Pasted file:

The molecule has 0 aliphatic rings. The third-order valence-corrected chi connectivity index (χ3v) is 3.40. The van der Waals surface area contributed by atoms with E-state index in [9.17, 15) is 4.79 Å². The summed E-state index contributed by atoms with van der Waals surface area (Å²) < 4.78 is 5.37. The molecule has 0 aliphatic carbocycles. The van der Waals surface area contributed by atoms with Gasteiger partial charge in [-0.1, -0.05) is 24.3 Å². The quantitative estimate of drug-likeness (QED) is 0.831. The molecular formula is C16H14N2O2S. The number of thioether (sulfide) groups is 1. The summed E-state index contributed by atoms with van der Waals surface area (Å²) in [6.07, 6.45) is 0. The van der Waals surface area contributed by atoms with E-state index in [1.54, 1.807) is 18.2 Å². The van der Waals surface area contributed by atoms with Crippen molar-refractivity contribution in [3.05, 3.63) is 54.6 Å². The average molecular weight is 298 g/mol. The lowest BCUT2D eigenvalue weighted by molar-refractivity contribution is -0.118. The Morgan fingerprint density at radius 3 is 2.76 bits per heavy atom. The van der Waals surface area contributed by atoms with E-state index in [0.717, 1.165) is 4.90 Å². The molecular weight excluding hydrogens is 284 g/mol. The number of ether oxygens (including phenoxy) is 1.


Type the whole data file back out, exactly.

The molecule has 0 aliphatic rings. The third-order valence-corrected chi connectivity index (χ3v) is 3.40. The van der Waals surface area contributed by atoms with E-state index in [9.17, 15) is 4.79 Å². The summed E-state index contributed by atoms with van der Waals surface area (Å²) < 4.78 is 5.37. The molecule has 0 aliphatic carbocycles. The van der Waals surface area contributed by atoms with Gasteiger partial charge in [-0.1, -0.05) is 24.3 Å². The quantitative estimate of drug-likeness (QED) is 0.831. The molecular formula is C16H14N2O2S. The number of thioether (sulfide) groups is 1. The summed E-state index contributed by atoms with van der Waals surface area (Å²) in [6.07, 6.45) is 0. The van der Waals surface area contributed by atoms with E-state index in [1.54, 1.807) is 18.2 Å². The van der Waals surface area contributed by atoms with Crippen molar-refractivity contribution in [3.05, 3.63) is 54.6 Å². The average molecular weight is 298 g/mol. The lowest BCUT2D eigenvalue weighted by molar-refractivity contribution is -0.118. The Morgan fingerprint density at radius 3 is 2.76 bits per heavy atom. The van der Waals surface area contributed by atoms with E-state index in [0.717, 1.165) is 4.90 Å². The molecular weight excluding hydrogens is 284 g/mol. The number of ether oxygens (including phenoxy) is 1.